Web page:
Some thoughts on Jason Rae

Last week I grabbed a cup of coffee and had a chat with Democratic National Committee member Jason Rae, one of a spate of Democrats vying to succeed Mike Tate as Chairman of the Democratic Party of Wisconsin. I met with Jason at his request, but rather than sit and interview him, he wanted to pick my brain about the DPW Chair race and the state of the Democratic Party here in Wisconsin.

As I shared my thoughts on the DPW Chair race, I started by noting the many, many criticisms of the poor messaging efforts on the part of the Democratic Party of Wisconsin over the past five years, and Jason agreed that the Democratic Party cannot win in Wisconsin with a message that revolves largely around, “Scott Walker is eeevil” or some permutation of that message. Instead of relying on a message that Democrats are against Scott Walker and that Scott Walker is “bad,” Jason noted the DPW needs to come up with a coherent message that will appeal to a broad swath of Wisconsinites, including those voters who may have some measure of buyer’s remorse after the 2014 election. Jason said Democrats need to get back to a clear message that includes a focus on public education and a minimum wage increase, because in his words Democrats in Wisconsin need to stand for something, instead of simply standing against Scott Walker.

I also noted Jason was taking a lot of criticism from many who believe because of his status as a member of the Democratic National Committee and his strong ties to the Democratic Party of Wisconsin he would not represent a real change from the status quo. While acknowledging his strong ties to the national Democratic Party and the Democratic Party of Wisconsin could lead to many viewing him as the establishment candidate who wouldn’t represent much of a change from current DPW Chair Mike Tate, Rae challenged that idea. He made it clear he believed the relationships he has built thanks to his involvement in the DNC would allow him the ability – if needed – to reach out to Democrats across the nation to help rebuild the Democratic Party in Wisconsin.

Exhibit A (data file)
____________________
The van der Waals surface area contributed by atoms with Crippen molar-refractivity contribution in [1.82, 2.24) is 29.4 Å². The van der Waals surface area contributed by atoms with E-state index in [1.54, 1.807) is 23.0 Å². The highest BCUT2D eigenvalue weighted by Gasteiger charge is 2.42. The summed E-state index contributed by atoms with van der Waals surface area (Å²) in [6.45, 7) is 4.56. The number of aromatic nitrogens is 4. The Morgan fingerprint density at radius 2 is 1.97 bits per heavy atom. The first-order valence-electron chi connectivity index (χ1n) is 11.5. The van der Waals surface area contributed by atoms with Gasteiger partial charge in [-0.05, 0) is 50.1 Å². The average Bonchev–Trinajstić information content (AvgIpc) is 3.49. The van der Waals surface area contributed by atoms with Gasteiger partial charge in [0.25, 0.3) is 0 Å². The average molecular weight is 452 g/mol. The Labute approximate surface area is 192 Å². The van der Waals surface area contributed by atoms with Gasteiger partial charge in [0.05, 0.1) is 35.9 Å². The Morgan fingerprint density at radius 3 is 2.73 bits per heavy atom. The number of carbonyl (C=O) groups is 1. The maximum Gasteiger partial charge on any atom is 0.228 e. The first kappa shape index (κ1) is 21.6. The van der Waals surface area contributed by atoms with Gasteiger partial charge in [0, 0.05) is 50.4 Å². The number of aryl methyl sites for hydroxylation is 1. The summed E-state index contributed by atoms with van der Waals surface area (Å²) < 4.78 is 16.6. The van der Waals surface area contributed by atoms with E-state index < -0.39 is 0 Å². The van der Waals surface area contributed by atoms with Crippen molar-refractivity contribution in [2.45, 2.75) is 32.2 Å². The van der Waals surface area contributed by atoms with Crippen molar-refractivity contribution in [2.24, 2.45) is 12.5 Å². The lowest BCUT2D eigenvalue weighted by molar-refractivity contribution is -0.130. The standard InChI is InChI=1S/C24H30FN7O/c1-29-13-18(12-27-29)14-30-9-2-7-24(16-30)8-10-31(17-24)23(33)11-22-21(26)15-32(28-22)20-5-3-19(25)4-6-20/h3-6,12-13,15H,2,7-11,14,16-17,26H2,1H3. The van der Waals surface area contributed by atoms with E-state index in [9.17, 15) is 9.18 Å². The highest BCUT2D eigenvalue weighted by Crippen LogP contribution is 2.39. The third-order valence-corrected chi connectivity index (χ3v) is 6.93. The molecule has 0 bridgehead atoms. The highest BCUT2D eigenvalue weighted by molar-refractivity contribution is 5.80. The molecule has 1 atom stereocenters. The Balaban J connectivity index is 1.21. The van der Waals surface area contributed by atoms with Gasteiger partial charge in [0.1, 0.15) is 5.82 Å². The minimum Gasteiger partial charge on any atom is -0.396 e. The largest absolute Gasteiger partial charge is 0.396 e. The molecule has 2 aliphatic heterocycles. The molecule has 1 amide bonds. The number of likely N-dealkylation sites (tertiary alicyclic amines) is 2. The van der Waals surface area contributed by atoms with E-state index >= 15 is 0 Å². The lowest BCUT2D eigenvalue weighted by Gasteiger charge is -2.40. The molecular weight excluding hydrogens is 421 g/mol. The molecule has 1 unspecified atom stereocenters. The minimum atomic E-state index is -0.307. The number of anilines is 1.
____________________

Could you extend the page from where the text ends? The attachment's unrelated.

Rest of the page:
I also challenged Jason regarding the lack of specificity as relates to his vision for moving the Democratic Party of Wisconsin forward, and he readily acknowledged he needs to do a better job of laying out a clear, detailed plan on how he’d build the Democratic Party of Wisconsin back up into a viable statewide party. In fact, Jason noted he has already started putting together a more detailed and comprehensive plan to address concerns that his plans aren’t specific enough.

While I understand many activists and grassroots types may remain skeptical of Jason Rae’s candidacy for DPW Chair due to his perceived close ties to the current DPW establishment, our conversation made it pretty clear to me that he’s not interested in continuing along the same path that the Democratic Party of Wisconsin has been on. That being said, I’m still undecided on which candidate I’ll support for DPW Chair, because each candidate possesses strengths and weaknesses.


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13 thoughts on “Some thoughts on Jason Rae

  1. Yes, messaging is a problem as is the kumbaya. I am sick to death of it and do not want to be associated with a party that cannot stand up and kick some a** for what it believes.

    1. I’ve been asking for a while now: When did it become an accepted rule that conservatives get to be in-your-face, belligerent, and adamant about their views, while liberals/progressives always have to be meek and conciliatory? Maybe the average voter would feel more inclined to vote Democratic if Democrats would actually show some spine. We saw a bit of that during the “right to work” debate (when it was too late to stop it from going through), and I’d like to see a lot more of it.

  2. 1. U.S. Senator Ted Cruz (Wingnut-TX) just acquiesced to legalizing marijuana, “Ted Cruz’s Cannabis Conversion Reflects The Political Prudence Of Marijuana Federalism.”